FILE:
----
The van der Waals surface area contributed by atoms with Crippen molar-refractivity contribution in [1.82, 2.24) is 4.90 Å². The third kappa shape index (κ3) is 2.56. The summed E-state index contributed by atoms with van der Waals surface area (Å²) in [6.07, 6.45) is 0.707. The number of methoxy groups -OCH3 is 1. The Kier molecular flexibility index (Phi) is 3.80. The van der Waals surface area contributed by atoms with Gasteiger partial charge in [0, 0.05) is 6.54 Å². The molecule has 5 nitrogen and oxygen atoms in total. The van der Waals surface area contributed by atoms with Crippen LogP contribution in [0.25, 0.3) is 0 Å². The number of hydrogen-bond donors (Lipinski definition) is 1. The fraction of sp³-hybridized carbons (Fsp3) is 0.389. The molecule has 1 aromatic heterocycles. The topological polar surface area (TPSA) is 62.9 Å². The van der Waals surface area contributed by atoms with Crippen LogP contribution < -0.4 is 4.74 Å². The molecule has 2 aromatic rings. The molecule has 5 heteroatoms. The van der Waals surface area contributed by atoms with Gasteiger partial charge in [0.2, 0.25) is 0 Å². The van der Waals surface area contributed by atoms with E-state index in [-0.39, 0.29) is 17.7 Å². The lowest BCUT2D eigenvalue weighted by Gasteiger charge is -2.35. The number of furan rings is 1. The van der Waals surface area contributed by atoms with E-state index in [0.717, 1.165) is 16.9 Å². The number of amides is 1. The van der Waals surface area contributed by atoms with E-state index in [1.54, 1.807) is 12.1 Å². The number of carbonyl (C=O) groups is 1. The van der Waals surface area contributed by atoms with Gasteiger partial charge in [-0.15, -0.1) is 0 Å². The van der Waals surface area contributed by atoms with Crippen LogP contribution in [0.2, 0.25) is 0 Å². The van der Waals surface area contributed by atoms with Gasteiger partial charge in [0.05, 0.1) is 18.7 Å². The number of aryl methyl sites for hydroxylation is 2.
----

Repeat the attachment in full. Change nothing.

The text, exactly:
The van der Waals surface area contributed by atoms with Crippen molar-refractivity contribution in [1.82, 2.24) is 4.90 Å². The third kappa shape index (κ3) is 2.56. The summed E-state index contributed by atoms with van der Waals surface area (Å²) in [6.07, 6.45) is 0.707. The number of methoxy groups -OCH3 is 1. The Kier molecular flexibility index (Phi) is 3.80. The van der Waals surface area contributed by atoms with Gasteiger partial charge in [0, 0.05) is 6.54 Å². The molecule has 5 nitrogen and oxygen atoms in total. The van der Waals surface area contributed by atoms with Crippen LogP contribution in [0.25, 0.3) is 0 Å². The number of hydrogen-bond donors (Lipinski definition) is 1. The fraction of sp³-hybridized carbons (Fsp3) is 0.389. The molecule has 1 aromatic heterocycles. The topological polar surface area (TPSA) is 62.9 Å². The van der Waals surface area contributed by atoms with Crippen LogP contribution < -0.4 is 4.74 Å². The molecule has 2 aromatic rings. The molecule has 5 heteroatoms. The van der Waals surface area contributed by atoms with Gasteiger partial charge in [0.2, 0.25) is 0 Å². The van der Waals surface area contributed by atoms with E-state index in [-0.39, 0.29) is 17.7 Å². The lowest BCUT2D eigenvalue weighted by Gasteiger charge is -2.35. The number of furan rings is 1. The van der Waals surface area contributed by atoms with E-state index in [0.717, 1.165) is 16.9 Å². The number of amides is 1. The van der Waals surface area contributed by atoms with E-state index in [1.54, 1.807) is 12.1 Å². The number of carbonyl (C=O) groups is 1. The van der Waals surface area contributed by atoms with Gasteiger partial charge in [-0.15, -0.1) is 0 Å². The van der Waals surface area contributed by atoms with Crippen LogP contribution in [0.2, 0.25) is 0 Å². The van der Waals surface area contributed by atoms with Gasteiger partial charge in [0.05, 0.1) is 18.7 Å². The number of aryl methyl sites for hydroxylation is 2.